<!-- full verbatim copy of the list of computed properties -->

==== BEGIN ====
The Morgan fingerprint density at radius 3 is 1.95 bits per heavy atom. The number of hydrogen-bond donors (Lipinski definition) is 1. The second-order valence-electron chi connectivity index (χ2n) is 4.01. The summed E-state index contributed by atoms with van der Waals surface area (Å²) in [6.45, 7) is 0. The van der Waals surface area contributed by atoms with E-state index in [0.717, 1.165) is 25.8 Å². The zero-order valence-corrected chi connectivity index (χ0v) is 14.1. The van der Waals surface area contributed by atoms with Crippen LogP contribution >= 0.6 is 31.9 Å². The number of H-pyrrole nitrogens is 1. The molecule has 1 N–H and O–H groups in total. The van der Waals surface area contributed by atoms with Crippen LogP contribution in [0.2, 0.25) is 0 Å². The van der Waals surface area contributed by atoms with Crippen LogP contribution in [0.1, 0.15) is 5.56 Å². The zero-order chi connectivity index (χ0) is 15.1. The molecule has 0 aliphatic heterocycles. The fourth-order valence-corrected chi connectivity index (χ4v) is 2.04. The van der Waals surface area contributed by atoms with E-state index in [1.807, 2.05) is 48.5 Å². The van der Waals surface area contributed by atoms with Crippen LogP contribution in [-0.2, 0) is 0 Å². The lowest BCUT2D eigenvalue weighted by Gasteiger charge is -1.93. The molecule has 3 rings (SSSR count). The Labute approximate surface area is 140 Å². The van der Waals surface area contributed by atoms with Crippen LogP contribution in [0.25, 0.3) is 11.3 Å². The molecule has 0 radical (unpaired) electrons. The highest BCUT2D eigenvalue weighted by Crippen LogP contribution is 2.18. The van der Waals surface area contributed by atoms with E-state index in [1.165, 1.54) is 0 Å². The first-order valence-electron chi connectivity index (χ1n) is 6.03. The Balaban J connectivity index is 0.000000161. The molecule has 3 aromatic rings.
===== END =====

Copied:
The Morgan fingerprint density at radius 3 is 1.95 bits per heavy atom. The number of hydrogen-bond donors (Lipinski definition) is 1. The second-order valence-electron chi connectivity index (χ2n) is 4.01. The summed E-state index contributed by atoms with van der Waals surface area (Å²) in [6.45, 7) is 0. The van der Waals surface area contributed by atoms with E-state index in [0.717, 1.165) is 25.8 Å². The zero-order valence-corrected chi connectivity index (χ0v) is 14.1. The van der Waals surface area contributed by atoms with Crippen LogP contribution >= 0.6 is 31.9 Å². The number of H-pyrrole nitrogens is 1. The molecule has 1 N–H and O–H groups in total. The van der Waals surface area contributed by atoms with Crippen LogP contribution in [0.2, 0.25) is 0 Å². The van der Waals surface area contributed by atoms with Crippen LogP contribution in [0.1, 0.15) is 5.56 Å². The zero-order chi connectivity index (χ0) is 15.1. The molecule has 0 aliphatic heterocycles. The fourth-order valence-corrected chi connectivity index (χ4v) is 2.04. The van der Waals surface area contributed by atoms with E-state index in [1.807, 2.05) is 48.5 Å². The van der Waals surface area contributed by atoms with Crippen LogP contribution in [-0.2, 0) is 0 Å². The lowest BCUT2D eigenvalue weighted by Gasteiger charge is -1.93. The molecule has 3 rings (SSSR count). The Labute approximate surface area is 140 Å². The van der Waals surface area contributed by atoms with Crippen LogP contribution in [0.25, 0.3) is 11.3 Å². The molecule has 0 radical (unpaired) electrons. The highest BCUT2D eigenvalue weighted by Crippen LogP contribution is 2.18. The van der Waals surface area contributed by atoms with E-state index in [1.165, 1.54) is 0 Å². The first-order valence-electron chi connectivity index (χ1n) is 6.03. The Balaban J connectivity index is 0.000000161. The molecule has 3 aromatic rings.